CTE instructors contribute to national career readiness tests

Students taking video production, visual and performing arts, sound engineering and other multimedia courses at career and technical education centers across Maine regularly take assessments to determine whether they’ve mastered the course expectations.

Soon, multimedia students won’t be taking just any test, but an assessment that tests their mastery of the skills considered important by the businesses that might some day employ them. And their teachers will have had a hand in developing the test.

Eight teachers from CTE centers across Maine met at the Maine Department of Education in Augusta recently to sift through existing test items and develop new ones that line up with the skills they teach and the skills industry representatives have told them they value in the people they employ.

“This is going to be better for our kids,” said David Beane, who teaches new media at Portland Arts and Technology High School. “That’s why I’m doing it.”

The result will be statistically reliable, end-of-course assessments for students studying any number of skills that fall under the multimedia umbrella.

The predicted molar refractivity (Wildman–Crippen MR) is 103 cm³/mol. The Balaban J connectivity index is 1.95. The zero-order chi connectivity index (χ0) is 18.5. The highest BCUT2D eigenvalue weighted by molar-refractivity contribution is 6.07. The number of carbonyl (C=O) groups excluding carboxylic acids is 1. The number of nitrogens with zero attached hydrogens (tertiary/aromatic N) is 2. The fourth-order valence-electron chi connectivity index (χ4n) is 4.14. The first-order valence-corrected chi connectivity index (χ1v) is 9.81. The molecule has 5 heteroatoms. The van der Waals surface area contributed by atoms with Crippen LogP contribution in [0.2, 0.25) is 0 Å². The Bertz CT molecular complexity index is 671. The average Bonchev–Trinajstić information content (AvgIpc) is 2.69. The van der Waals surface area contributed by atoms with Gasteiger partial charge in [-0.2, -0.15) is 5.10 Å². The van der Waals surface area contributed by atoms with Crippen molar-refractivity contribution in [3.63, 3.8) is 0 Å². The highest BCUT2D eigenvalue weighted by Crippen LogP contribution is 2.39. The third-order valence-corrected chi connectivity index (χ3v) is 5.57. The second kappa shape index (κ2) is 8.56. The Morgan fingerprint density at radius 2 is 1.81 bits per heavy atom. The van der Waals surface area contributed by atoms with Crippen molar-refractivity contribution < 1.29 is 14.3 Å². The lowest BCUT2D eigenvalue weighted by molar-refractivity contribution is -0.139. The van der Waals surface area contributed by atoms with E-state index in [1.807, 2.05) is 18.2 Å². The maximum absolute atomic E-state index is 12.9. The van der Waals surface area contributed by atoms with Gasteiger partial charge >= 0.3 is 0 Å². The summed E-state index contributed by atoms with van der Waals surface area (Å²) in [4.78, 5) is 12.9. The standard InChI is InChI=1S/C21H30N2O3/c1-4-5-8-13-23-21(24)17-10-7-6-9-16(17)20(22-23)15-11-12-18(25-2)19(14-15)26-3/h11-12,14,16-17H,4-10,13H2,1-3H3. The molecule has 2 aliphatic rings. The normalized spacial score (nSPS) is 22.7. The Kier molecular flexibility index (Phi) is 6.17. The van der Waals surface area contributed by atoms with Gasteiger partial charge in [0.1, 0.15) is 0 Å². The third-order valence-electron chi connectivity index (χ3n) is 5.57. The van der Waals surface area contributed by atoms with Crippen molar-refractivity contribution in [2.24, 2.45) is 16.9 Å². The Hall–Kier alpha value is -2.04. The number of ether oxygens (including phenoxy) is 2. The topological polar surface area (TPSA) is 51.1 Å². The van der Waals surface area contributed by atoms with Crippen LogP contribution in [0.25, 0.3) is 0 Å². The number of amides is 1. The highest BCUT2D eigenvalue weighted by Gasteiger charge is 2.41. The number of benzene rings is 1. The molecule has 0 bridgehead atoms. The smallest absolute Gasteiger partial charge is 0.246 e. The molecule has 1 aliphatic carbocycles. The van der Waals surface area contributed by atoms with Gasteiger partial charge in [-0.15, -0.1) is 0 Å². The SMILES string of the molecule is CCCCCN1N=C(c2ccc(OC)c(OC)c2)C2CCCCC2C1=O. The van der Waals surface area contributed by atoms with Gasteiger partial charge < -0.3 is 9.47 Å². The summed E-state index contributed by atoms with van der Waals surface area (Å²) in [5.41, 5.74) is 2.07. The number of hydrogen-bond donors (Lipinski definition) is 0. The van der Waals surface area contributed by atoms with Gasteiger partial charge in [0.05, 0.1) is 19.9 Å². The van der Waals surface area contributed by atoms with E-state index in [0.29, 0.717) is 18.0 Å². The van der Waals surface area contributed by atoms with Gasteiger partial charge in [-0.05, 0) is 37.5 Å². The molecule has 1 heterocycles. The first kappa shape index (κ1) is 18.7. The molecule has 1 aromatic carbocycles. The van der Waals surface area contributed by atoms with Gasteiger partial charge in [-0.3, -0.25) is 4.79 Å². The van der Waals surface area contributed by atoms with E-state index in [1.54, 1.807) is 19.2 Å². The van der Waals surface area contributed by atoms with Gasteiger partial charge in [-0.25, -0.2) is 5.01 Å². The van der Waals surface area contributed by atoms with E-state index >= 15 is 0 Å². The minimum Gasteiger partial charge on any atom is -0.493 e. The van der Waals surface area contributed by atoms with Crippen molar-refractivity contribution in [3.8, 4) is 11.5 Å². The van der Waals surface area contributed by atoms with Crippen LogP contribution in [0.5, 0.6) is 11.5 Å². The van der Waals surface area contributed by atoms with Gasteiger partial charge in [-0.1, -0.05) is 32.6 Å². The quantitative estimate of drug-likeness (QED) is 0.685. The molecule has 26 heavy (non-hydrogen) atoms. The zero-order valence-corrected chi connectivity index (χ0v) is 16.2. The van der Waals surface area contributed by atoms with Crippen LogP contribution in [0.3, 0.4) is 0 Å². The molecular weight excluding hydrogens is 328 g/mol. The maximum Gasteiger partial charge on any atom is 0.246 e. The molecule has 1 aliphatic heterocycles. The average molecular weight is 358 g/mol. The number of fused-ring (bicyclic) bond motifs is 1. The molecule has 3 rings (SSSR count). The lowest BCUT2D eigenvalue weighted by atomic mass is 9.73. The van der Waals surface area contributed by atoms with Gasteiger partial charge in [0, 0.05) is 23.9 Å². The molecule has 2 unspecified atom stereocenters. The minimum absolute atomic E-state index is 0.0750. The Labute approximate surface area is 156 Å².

“You’re getting corporate and business buy-in,” said Ken Potthoff, an instructional designer and trainer with the Career and Technical Education Education Consortium of the States, the national organization to which Maine belongs that will produce the skills assessments and make them available to its members.

The test items developed by the Maine teachers will contribute to a growing bank of test items developed by teachers in Nevada, Virginia, Minnesota and elsewhere – all in collaboration with industry representatives with a stake in the preparedness of the students studying multimedia disciplines in their states.

Maine teachers have collaborated with the Maine Association of Broadcasters to determine what skills are expected of successful employees.

The assessments are the latest step in moving Maine’s career and technical education programs in line with industry expectations for workplace skills. Legislation making its way through the Maine House and Senate, LD 1779, would formally adopt industry-related standards for Maine’s career and technical education programs in an effort to better prepare the state’s students for success in college and careers.

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